National Landlords Association backs government rejection of ‘unnecessary’ licensing plan

Richard Lambert, CEO of the National Landlords Association

Richard Lambert, CEO of the National Landlords Association - Credit: Archant

A leading landlords body has welcomed the government’s decision to reject plans for a new licensing scheme.

Jas Athwal, leader of the Redbridge Labour Group

Jas Athwal, leader of the Redbridge Labour Group - Credit: Archant

Richard Lambert, CEO at the National Landlords Association (NLA) said the organisation did not believe Redbridge Council’s proposals, which the authority believed would tackle anti-social behaviour and rogue landlords, were justified.

“We’re reassured that the Secretary of State has reviewed the evidence provided by the council and come to the same conclusion,” he said.

“We support the use of landlord licensing where a strong case for its introduction can be evidenced.

“While there may well still be a case for licensing some parts of the borough, [communities and local government minister] Greg Clark has concurred that it does not extend to all wards of Redbridge.”

The news, which has also been welcomed by Redbridge Conservatives leader Cllr Paul Canal, has left Redbridge Council leader Cllr Jas Athwal “extremely disappointed” after his cabinet approved the plan in June.

“Redbridge Council already has extensive powers to tackle rogue landlords,” continued Mr Lambert.

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“It should now concentrate its time and resource on targeting specific problem areas, so that the majority of law abiding landlords and residents are not faced with footing the bill for a broadbrush scheme that has ultimately been determined as unnecessary.”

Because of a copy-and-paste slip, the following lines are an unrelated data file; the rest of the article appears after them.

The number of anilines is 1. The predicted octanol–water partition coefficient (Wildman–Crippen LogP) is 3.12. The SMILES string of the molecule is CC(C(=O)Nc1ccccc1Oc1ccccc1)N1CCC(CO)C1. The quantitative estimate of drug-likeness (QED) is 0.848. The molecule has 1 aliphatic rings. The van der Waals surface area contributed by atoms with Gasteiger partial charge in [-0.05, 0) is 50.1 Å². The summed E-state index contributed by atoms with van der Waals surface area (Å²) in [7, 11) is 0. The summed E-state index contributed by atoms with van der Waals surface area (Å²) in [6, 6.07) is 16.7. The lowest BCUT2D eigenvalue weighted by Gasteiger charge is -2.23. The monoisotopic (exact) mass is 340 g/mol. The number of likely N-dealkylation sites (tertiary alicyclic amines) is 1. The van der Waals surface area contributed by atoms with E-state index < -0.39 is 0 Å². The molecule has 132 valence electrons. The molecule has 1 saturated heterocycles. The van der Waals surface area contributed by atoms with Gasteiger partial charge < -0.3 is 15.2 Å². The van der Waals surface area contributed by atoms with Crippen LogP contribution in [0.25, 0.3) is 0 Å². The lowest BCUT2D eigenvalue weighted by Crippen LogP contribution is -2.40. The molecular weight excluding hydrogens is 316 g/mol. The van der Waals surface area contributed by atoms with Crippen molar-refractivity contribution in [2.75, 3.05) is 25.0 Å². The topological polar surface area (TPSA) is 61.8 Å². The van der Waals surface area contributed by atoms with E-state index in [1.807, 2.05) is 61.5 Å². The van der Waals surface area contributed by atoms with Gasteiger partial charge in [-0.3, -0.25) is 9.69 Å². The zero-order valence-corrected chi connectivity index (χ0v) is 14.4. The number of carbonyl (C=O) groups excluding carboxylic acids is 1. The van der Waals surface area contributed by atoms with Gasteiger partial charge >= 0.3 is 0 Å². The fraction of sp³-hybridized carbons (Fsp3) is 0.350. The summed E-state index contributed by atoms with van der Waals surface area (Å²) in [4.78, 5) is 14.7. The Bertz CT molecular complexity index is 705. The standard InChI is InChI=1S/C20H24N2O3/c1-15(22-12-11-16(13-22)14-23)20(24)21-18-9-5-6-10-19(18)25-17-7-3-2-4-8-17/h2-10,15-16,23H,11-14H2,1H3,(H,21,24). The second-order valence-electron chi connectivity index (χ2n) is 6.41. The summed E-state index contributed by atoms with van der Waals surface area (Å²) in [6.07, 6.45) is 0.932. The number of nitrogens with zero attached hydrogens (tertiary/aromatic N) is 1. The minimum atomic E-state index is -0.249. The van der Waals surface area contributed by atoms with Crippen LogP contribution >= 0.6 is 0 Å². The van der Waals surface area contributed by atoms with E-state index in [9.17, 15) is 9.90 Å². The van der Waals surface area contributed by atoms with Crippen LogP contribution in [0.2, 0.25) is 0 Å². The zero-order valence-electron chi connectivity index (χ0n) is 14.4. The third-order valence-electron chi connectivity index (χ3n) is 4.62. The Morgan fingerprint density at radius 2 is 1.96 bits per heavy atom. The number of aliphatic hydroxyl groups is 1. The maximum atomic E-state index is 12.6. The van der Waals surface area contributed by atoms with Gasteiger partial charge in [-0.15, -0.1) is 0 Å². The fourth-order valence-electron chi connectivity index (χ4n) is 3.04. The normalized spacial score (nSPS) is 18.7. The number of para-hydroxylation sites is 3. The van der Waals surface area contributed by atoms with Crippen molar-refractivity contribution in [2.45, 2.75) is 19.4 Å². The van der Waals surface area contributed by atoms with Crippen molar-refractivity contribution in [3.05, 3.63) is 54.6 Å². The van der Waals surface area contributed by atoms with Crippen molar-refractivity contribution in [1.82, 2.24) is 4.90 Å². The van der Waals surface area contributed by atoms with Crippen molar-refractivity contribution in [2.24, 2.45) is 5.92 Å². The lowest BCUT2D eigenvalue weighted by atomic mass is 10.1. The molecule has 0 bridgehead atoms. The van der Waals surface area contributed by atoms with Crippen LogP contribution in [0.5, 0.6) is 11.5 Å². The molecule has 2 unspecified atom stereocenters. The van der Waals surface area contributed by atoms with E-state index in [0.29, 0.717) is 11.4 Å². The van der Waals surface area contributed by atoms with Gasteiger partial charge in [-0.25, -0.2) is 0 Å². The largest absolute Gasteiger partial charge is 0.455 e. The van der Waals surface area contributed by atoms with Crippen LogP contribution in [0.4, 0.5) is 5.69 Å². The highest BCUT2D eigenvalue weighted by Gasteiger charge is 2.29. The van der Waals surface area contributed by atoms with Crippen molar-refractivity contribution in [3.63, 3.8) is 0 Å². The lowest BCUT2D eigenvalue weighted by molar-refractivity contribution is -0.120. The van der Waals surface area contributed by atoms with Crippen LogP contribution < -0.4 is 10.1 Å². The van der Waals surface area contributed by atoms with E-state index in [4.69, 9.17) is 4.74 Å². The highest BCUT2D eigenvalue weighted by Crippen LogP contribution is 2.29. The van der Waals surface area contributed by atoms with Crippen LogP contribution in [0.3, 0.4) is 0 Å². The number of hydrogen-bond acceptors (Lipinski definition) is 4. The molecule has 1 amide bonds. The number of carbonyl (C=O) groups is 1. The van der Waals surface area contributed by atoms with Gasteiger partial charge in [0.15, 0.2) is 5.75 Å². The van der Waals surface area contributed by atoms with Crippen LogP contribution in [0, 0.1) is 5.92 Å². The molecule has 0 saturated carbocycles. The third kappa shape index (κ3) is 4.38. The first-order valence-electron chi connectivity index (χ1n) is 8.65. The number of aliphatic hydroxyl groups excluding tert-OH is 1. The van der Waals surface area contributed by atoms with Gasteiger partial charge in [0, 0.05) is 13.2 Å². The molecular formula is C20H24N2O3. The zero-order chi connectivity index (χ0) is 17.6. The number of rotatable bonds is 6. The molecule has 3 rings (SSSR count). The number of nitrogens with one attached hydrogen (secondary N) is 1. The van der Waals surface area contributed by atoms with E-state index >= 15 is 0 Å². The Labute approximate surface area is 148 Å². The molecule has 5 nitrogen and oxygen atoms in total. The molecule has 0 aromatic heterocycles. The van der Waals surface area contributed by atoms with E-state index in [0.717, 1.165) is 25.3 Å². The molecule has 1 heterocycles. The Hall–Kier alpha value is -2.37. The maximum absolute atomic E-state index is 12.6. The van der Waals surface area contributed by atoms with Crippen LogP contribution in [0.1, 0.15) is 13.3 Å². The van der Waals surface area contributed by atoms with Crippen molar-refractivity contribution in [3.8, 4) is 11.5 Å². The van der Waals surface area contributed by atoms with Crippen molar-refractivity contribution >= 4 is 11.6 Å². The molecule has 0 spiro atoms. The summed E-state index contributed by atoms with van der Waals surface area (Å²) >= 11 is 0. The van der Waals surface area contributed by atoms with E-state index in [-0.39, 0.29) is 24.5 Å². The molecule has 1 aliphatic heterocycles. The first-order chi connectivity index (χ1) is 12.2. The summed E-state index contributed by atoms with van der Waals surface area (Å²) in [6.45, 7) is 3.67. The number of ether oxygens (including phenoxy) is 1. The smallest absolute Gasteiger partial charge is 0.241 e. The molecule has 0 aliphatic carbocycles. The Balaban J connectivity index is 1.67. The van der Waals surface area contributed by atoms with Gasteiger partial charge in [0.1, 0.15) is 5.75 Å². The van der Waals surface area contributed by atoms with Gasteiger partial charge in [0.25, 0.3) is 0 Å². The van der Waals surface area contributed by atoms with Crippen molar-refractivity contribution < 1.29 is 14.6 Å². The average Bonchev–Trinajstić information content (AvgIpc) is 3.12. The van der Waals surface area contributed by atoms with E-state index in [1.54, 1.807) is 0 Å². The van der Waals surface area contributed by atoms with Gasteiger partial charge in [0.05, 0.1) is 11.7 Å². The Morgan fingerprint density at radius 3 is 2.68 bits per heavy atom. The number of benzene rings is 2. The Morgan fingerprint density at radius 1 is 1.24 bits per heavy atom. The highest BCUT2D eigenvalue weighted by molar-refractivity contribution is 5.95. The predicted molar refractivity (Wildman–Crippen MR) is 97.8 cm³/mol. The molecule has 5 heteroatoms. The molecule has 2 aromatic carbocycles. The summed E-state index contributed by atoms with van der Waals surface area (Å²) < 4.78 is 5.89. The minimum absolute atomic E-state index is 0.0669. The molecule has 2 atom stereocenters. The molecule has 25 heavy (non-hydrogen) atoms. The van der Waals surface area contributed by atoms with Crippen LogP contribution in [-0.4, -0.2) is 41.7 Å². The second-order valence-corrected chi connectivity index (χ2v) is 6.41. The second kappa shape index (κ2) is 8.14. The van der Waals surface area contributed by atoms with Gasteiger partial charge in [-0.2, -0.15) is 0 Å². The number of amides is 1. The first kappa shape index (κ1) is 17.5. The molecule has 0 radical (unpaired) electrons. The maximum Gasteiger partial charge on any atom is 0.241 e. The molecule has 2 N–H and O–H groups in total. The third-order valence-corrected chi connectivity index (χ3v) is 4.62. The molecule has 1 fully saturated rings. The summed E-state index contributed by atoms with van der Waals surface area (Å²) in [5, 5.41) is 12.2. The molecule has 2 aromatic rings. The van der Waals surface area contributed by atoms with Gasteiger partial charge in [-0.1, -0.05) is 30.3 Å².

The Department for Communities and Local Government (DCLG) said the council “did not provide evidence of significant and persistent anti-social behaviour across the borough as a whole” and therefore threw out the plan.

A spokesman added: “The government is determined to crack down on rogue landlords that let out poorly-maintained and unsafe properties.

“We have already brought in selective licensing so councils can target their activity on areas with the worst problems.”

Cllr Canal called the Labour administration’s plan “poorly conceived”.

Cllr Athwal admitted it was “back to the drawing board” for councillors to consider their options in a statement earlier this month.

He said: “We strongly believe that a borough-wide scheme is vital to hold landlords to account for the actions of their tenants including noise, rubbish and vandalism and other anti-social behaviour related to some private rented properties.”

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